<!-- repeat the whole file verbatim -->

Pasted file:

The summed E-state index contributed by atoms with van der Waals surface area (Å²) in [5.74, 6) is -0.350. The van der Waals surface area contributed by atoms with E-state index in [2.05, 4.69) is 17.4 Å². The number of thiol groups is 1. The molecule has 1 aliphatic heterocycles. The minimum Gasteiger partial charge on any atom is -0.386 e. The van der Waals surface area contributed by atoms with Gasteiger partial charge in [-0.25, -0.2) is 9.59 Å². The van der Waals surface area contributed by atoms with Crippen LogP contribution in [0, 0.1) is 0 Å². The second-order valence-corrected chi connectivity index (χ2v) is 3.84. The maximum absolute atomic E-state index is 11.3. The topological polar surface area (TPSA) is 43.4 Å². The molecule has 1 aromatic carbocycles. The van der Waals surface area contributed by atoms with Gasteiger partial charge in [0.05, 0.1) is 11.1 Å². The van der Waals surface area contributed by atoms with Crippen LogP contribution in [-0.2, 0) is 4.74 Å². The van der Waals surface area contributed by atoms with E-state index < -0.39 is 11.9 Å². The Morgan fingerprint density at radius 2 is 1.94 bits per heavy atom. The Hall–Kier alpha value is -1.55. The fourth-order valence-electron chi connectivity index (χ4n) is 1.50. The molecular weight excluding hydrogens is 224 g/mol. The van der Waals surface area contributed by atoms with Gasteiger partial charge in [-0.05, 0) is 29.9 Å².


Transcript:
The summed E-state index contributed by atoms with van der Waals surface area (Å²) in [5.74, 6) is -0.350. The van der Waals surface area contributed by atoms with E-state index in [2.05, 4.69) is 17.4 Å². The number of thiol groups is 1. The molecule has 1 aliphatic heterocycles. The minimum Gasteiger partial charge on any atom is -0.386 e. The van der Waals surface area contributed by atoms with Gasteiger partial charge in [-0.25, -0.2) is 9.59 Å². The van der Waals surface area contributed by atoms with Crippen LogP contribution in [0, 0.1) is 0 Å². The second-order valence-corrected chi connectivity index (χ2v) is 3.84. The maximum absolute atomic E-state index is 11.3. The topological polar surface area (TPSA) is 43.4 Å². The molecule has 1 aromatic carbocycles. The van der Waals surface area contributed by atoms with Gasteiger partial charge in [0.05, 0.1) is 11.1 Å². The van der Waals surface area contributed by atoms with Crippen LogP contribution in [-0.2, 0) is 4.74 Å². The van der Waals surface area contributed by atoms with E-state index < -0.39 is 11.9 Å². The Morgan fingerprint density at radius 2 is 1.94 bits per heavy atom. The Hall–Kier alpha value is -1.55. The fourth-order valence-electron chi connectivity index (χ4n) is 1.50. The molecular weight excluding hydrogens is 224 g/mol. The van der Waals surface area contributed by atoms with Gasteiger partial charge in [-0.05, 0) is 29.9 Å².